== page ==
power-of-freedom

A Collection of Resources Concerning Bill C-51- the “Anti-Terrorism Act”

The Federal Government’s “anti-terror” legislation, bill C-51, has just passed second reading in the House of Commons. As has become custom, the Harper government limited debate on the bill. Though the habit of limiting debate is always problematic, in this instance the nature of the legislation makes it even more so; bill C-51 sits squarely between the often conflicting interests of individual freedoms and the responsibility of the state to protect citizens and enforce the law. Any such law should be passed with the utmost caution and transparency to ensure that wherever and however freedoms are limited, there is ample reason to do so. All expansion of state powers that limit freedoms and infringe privacy rights should be made in a proportional and transparent manner.

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This is a huge resource on C-51 containing dozens of links and covering every possible aspect of the bill and why its so problematic. If you’re not familiar with Bill C-51, this article should help.

This deserves a read and a signal boost.

Archetypes | REVOLUTIONARY

The city is burning around them, and they dance a dance made of gunsmoke, trembling cathedrals and the splatter of blood against a police shield. On their bodies is writ the story of a kingdom come tumbling down; in their bones are the towers, in their fingers the laws coming unbound, in their eyes shine the electricity thundering through the streets, and in their hearts nothing but freedom. Princes and society girls are screaming, queens are bowing on their balconies to the ravening crowds, and presidents are losing the iron grasp of their armies. The internet is ablaze, the books are burning, the priests are gasping, and the soldiers are warring with the police on the steps to parliament. The city lives tonight; in the fires, in their blood, in the roaring of the maddened crowd as they come alight to the cracked, holy voice of the revolutionary, who sucks the air out of every room, who is unbearably beloved, who is a violent black hole of hope; who is everything and nothing but this.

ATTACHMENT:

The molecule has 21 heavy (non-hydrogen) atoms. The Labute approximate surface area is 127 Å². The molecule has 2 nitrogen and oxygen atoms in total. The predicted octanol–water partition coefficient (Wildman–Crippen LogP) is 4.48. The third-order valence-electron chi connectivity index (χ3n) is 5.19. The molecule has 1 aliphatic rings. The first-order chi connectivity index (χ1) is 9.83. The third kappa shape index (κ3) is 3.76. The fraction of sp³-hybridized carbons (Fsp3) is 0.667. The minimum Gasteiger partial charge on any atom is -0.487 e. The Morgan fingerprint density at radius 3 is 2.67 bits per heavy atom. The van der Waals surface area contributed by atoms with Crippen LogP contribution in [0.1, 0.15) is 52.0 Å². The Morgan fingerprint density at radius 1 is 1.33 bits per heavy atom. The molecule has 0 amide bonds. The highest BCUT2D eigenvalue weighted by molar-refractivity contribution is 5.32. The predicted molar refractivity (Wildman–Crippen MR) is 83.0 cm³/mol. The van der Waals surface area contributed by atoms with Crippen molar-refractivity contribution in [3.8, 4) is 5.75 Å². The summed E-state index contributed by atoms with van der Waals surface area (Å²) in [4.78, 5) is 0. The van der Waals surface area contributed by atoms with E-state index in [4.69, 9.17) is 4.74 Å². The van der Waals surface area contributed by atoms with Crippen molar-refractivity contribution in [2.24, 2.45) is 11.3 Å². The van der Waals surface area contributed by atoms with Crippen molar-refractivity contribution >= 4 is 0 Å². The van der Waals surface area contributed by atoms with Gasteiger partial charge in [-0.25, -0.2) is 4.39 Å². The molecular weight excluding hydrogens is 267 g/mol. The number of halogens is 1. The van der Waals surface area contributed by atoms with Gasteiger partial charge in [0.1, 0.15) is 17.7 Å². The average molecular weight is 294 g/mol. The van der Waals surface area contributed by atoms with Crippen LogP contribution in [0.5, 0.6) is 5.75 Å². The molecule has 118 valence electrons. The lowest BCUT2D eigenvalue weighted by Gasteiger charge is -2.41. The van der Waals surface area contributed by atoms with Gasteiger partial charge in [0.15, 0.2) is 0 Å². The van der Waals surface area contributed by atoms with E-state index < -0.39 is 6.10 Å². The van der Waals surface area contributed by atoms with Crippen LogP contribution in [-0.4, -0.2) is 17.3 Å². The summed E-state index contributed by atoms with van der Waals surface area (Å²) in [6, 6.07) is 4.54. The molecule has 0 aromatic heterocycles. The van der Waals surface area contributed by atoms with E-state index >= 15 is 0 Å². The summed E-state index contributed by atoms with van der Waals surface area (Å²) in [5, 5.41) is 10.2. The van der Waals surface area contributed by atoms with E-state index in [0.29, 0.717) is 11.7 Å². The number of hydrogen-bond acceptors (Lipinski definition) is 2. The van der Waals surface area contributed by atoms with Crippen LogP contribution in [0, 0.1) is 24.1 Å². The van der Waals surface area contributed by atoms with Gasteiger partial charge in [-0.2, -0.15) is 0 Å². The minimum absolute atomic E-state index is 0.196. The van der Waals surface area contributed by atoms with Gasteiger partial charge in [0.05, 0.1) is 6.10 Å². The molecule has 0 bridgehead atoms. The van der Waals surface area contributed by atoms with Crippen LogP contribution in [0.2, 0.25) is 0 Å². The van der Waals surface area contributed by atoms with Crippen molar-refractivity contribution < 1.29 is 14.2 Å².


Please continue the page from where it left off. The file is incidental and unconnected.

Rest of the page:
Huey Percy Newton, Black Panther Party (BPP), Minister Of Defense, 1968.

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The world has changed, and none of us can go back. All we can do is our best.

[Director Carter]